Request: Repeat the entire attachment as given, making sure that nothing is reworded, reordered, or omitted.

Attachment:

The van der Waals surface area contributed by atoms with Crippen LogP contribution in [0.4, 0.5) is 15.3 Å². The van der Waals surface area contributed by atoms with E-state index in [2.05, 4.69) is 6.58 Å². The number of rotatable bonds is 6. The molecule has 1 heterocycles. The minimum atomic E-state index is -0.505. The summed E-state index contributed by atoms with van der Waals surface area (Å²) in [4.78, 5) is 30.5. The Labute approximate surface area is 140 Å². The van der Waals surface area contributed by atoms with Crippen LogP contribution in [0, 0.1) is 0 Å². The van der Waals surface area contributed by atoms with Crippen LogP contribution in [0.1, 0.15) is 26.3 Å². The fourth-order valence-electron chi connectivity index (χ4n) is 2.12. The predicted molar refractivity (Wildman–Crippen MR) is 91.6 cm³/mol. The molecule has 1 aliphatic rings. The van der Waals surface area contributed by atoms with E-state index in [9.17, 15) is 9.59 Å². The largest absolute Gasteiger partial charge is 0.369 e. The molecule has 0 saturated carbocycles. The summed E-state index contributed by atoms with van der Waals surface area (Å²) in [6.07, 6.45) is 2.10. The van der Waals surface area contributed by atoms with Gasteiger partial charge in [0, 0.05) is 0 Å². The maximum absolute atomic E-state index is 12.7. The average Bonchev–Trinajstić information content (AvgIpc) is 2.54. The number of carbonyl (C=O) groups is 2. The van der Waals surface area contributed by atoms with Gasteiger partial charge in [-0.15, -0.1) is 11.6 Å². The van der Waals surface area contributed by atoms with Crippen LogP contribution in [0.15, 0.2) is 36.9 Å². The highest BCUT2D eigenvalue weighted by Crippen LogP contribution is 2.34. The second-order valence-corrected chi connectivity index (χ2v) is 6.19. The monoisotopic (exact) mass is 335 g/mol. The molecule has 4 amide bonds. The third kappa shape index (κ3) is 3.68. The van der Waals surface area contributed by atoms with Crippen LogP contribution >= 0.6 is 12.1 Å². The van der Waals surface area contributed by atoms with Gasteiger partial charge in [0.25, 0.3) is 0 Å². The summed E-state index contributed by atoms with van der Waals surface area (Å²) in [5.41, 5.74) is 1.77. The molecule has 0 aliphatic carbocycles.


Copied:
The van der Waals surface area contributed by atoms with Crippen LogP contribution in [0.4, 0.5) is 15.3 Å². The van der Waals surface area contributed by atoms with E-state index in [2.05, 4.69) is 6.58 Å². The number of rotatable bonds is 6. The molecule has 1 heterocycles. The minimum atomic E-state index is -0.505. The summed E-state index contributed by atoms with van der Waals surface area (Å²) in [4.78, 5) is 30.5. The Labute approximate surface area is 140 Å². The van der Waals surface area contributed by atoms with Crippen LogP contribution in [0, 0.1) is 0 Å². The van der Waals surface area contributed by atoms with Crippen LogP contribution in [0.1, 0.15) is 26.3 Å². The fourth-order valence-electron chi connectivity index (χ4n) is 2.12. The predicted molar refractivity (Wildman–Crippen MR) is 91.6 cm³/mol. The molecule has 1 aliphatic rings. The van der Waals surface area contributed by atoms with E-state index in [9.17, 15) is 9.59 Å². The largest absolute Gasteiger partial charge is 0.369 e. The molecule has 0 saturated carbocycles. The summed E-state index contributed by atoms with van der Waals surface area (Å²) in [6.07, 6.45) is 2.10. The van der Waals surface area contributed by atoms with Gasteiger partial charge in [0, 0.05) is 0 Å². The maximum absolute atomic E-state index is 12.7. The average Bonchev–Trinajstić information content (AvgIpc) is 2.54. The number of carbonyl (C=O) groups is 2. The van der Waals surface area contributed by atoms with Gasteiger partial charge in [-0.15, -0.1) is 11.6 Å². The van der Waals surface area contributed by atoms with Crippen LogP contribution in [0.15, 0.2) is 36.9 Å². The highest BCUT2D eigenvalue weighted by Crippen LogP contribution is 2.34. The second-order valence-corrected chi connectivity index (χ2v) is 6.19. The monoisotopic (exact) mass is 335 g/mol. The molecule has 4 amide bonds. The third kappa shape index (κ3) is 3.68. The van der Waals surface area contributed by atoms with Crippen LogP contribution >= 0.6 is 12.1 Å². The van der Waals surface area contributed by atoms with Gasteiger partial charge in [0.25, 0.3) is 0 Å². The summed E-state index contributed by atoms with van der Waals surface area (Å²) in [5.41, 5.74) is 1.77. The molecule has 0 aliphatic carbocycles.